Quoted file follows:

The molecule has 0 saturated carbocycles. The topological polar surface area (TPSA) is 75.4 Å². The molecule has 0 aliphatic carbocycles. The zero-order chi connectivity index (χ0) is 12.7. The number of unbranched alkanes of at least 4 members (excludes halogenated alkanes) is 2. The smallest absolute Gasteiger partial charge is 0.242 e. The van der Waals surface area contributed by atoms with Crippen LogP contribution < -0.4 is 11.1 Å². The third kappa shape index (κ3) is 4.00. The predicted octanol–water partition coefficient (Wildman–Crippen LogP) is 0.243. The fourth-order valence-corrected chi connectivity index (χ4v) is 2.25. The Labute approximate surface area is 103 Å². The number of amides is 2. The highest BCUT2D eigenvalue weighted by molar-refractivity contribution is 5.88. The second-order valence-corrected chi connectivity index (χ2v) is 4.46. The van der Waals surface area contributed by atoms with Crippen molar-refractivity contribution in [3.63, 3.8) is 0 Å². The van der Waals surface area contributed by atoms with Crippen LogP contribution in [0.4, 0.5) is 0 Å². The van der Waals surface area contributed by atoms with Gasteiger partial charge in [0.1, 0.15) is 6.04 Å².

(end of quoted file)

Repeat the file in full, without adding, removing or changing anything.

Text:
The molecule has 0 saturated carbocycles. The topological polar surface area (TPSA) is 75.4 Å². The molecule has 0 aliphatic carbocycles. The zero-order chi connectivity index (χ0) is 12.7. The number of unbranched alkanes of at least 4 members (excludes halogenated alkanes) is 2. The smallest absolute Gasteiger partial charge is 0.242 e. The van der Waals surface area contributed by atoms with Crippen LogP contribution < -0.4 is 11.1 Å². The third kappa shape index (κ3) is 4.00. The predicted octanol–water partition coefficient (Wildman–Crippen LogP) is 0.243. The fourth-order valence-corrected chi connectivity index (χ4v) is 2.25. The Labute approximate surface area is 103 Å². The number of amides is 2. The highest BCUT2D eigenvalue weighted by molar-refractivity contribution is 5.88. The second-order valence-corrected chi connectivity index (χ2v) is 4.46. The van der Waals surface area contributed by atoms with Crippen molar-refractivity contribution in [3.63, 3.8) is 0 Å². The van der Waals surface area contributed by atoms with Crippen LogP contribution in [0.4, 0.5) is 0 Å². The van der Waals surface area contributed by atoms with Gasteiger partial charge in [0.1, 0.15) is 6.04 Å².